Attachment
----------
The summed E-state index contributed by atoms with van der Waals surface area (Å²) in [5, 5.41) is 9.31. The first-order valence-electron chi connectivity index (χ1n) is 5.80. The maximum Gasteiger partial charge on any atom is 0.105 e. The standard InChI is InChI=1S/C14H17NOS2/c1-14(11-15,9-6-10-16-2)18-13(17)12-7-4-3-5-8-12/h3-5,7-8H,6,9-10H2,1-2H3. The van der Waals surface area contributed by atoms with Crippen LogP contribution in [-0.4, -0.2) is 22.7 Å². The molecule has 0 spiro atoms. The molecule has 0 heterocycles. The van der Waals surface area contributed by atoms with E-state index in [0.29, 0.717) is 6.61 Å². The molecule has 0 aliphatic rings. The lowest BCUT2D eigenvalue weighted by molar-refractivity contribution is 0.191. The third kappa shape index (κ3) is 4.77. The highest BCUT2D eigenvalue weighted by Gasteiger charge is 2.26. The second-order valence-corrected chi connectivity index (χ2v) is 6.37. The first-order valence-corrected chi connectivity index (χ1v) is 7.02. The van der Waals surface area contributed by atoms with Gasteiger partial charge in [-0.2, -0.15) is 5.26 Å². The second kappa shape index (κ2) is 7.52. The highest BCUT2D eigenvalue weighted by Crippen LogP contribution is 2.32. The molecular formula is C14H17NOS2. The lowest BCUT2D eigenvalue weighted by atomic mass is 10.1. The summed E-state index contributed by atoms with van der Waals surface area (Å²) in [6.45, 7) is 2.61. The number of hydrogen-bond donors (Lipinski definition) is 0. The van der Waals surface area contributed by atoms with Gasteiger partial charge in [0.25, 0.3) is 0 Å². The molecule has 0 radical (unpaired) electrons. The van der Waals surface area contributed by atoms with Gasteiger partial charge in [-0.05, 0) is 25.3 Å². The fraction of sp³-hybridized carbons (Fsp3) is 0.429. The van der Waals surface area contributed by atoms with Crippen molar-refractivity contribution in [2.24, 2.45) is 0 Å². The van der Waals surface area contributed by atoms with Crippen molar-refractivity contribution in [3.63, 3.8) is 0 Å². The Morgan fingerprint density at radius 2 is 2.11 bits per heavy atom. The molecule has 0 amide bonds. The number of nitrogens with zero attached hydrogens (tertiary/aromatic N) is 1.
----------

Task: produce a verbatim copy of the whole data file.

The summed E-state index contributed by atoms with van der Waals surface area (Å²) in [5, 5.41) is 9.31. The first-order valence-electron chi connectivity index (χ1n) is 5.80. The maximum Gasteiger partial charge on any atom is 0.105 e. The standard InChI is InChI=1S/C14H17NOS2/c1-14(11-15,9-6-10-16-2)18-13(17)12-7-4-3-5-8-12/h3-5,7-8H,6,9-10H2,1-2H3. The van der Waals surface area contributed by atoms with Crippen LogP contribution in [-0.4, -0.2) is 22.7 Å². The molecule has 0 spiro atoms. The molecule has 0 heterocycles. The van der Waals surface area contributed by atoms with E-state index in [0.29, 0.717) is 6.61 Å². The molecule has 0 aliphatic rings. The lowest BCUT2D eigenvalue weighted by molar-refractivity contribution is 0.191. The third kappa shape index (κ3) is 4.77. The highest BCUT2D eigenvalue weighted by Gasteiger charge is 2.26. The second-order valence-corrected chi connectivity index (χ2v) is 6.37. The first-order valence-corrected chi connectivity index (χ1v) is 7.02. The van der Waals surface area contributed by atoms with Gasteiger partial charge in [-0.2, -0.15) is 5.26 Å². The second kappa shape index (κ2) is 7.52. The highest BCUT2D eigenvalue weighted by Crippen LogP contribution is 2.32. The molecular formula is C14H17NOS2. The lowest BCUT2D eigenvalue weighted by atomic mass is 10.1. The summed E-state index contributed by atoms with van der Waals surface area (Å²) in [6.45, 7) is 2.61. The number of hydrogen-bond donors (Lipinski definition) is 0. The van der Waals surface area contributed by atoms with Gasteiger partial charge in [0.25, 0.3) is 0 Å². The molecule has 0 radical (unpaired) electrons. The van der Waals surface area contributed by atoms with Gasteiger partial charge in [-0.05, 0) is 25.3 Å². The fraction of sp³-hybridized carbons (Fsp3) is 0.429. The van der Waals surface area contributed by atoms with Crippen molar-refractivity contribution in [2.24, 2.45) is 0 Å². The van der Waals surface area contributed by atoms with Crippen molar-refractivity contribution in [3.63, 3.8) is 0 Å². The Morgan fingerprint density at radius 2 is 2.11 bits per heavy atom. The molecule has 0 amide bonds. The number of nitrogens with zero attached hydrogens (tertiary/aromatic N) is 1.